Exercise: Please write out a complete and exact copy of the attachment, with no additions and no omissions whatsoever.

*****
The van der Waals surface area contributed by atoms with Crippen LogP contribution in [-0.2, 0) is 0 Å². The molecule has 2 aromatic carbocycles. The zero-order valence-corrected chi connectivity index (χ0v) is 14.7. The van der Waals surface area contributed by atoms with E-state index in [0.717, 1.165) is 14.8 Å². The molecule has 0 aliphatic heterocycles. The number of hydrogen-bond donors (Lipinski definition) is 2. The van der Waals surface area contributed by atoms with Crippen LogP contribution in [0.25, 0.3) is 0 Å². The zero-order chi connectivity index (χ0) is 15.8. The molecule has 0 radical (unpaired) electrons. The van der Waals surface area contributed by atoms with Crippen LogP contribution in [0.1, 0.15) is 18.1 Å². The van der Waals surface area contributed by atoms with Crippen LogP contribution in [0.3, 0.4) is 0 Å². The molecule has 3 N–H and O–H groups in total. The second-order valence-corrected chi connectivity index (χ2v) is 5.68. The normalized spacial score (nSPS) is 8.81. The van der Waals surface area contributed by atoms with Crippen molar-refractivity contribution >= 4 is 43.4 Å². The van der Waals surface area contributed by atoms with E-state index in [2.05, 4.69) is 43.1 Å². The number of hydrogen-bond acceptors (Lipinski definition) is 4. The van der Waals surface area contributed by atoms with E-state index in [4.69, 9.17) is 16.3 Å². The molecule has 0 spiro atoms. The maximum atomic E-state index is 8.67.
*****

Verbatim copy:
The van der Waals surface area contributed by atoms with Crippen LogP contribution in [-0.2, 0) is 0 Å². The molecule has 2 aromatic carbocycles. The zero-order valence-corrected chi connectivity index (χ0v) is 14.7. The van der Waals surface area contributed by atoms with E-state index in [0.717, 1.165) is 14.8 Å². The molecule has 0 aliphatic heterocycles. The number of hydrogen-bond donors (Lipinski definition) is 2. The van der Waals surface area contributed by atoms with Crippen LogP contribution in [0.25, 0.3) is 0 Å². The zero-order chi connectivity index (χ0) is 15.8. The molecule has 0 radical (unpaired) electrons. The van der Waals surface area contributed by atoms with Crippen LogP contribution in [0.1, 0.15) is 18.1 Å². The van der Waals surface area contributed by atoms with Crippen LogP contribution in [0.3, 0.4) is 0 Å². The molecule has 3 N–H and O–H groups in total. The second-order valence-corrected chi connectivity index (χ2v) is 5.68. The normalized spacial score (nSPS) is 8.81. The van der Waals surface area contributed by atoms with Crippen molar-refractivity contribution >= 4 is 43.4 Å². The van der Waals surface area contributed by atoms with E-state index in [2.05, 4.69) is 43.1 Å². The number of hydrogen-bond acceptors (Lipinski definition) is 4. The van der Waals surface area contributed by atoms with E-state index in [4.69, 9.17) is 16.3 Å². The molecule has 0 spiro atoms. The maximum atomic E-state index is 8.67.